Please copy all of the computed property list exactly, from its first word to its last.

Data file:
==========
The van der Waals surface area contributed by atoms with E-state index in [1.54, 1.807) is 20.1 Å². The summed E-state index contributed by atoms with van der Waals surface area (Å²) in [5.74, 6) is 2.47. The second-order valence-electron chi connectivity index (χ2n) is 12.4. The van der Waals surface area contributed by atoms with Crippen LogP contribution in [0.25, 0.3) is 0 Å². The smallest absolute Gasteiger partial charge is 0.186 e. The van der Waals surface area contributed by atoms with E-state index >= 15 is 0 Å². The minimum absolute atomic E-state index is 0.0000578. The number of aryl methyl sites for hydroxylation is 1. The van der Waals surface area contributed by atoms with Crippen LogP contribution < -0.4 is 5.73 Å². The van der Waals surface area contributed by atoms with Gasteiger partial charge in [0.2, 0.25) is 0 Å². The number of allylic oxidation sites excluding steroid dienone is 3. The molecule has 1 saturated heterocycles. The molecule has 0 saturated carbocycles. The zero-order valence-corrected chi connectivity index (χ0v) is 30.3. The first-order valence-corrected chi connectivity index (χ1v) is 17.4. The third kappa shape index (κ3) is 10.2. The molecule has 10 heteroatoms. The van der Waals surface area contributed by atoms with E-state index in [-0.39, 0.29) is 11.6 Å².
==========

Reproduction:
The van der Waals surface area contributed by atoms with E-state index in [1.54, 1.807) is 20.1 Å². The summed E-state index contributed by atoms with van der Waals surface area (Å²) in [5.74, 6) is 2.47. The second-order valence-electron chi connectivity index (χ2n) is 12.4. The van der Waals surface area contributed by atoms with Crippen LogP contribution in [0.25, 0.3) is 0 Å². The smallest absolute Gasteiger partial charge is 0.186 e. The van der Waals surface area contributed by atoms with E-state index >= 15 is 0 Å². The minimum absolute atomic E-state index is 0.0000578. The number of aryl methyl sites for hydroxylation is 1. The van der Waals surface area contributed by atoms with Crippen LogP contribution < -0.4 is 5.73 Å². The van der Waals surface area contributed by atoms with Gasteiger partial charge in [0.2, 0.25) is 0 Å². The number of allylic oxidation sites excluding steroid dienone is 3. The molecule has 1 saturated heterocycles. The molecule has 0 saturated carbocycles. The zero-order valence-corrected chi connectivity index (χ0v) is 30.3. The first-order valence-corrected chi connectivity index (χ1v) is 17.4. The third kappa shape index (κ3) is 10.2. The molecule has 10 heteroatoms. The van der Waals surface area contributed by atoms with E-state index in [-0.39, 0.29) is 11.6 Å².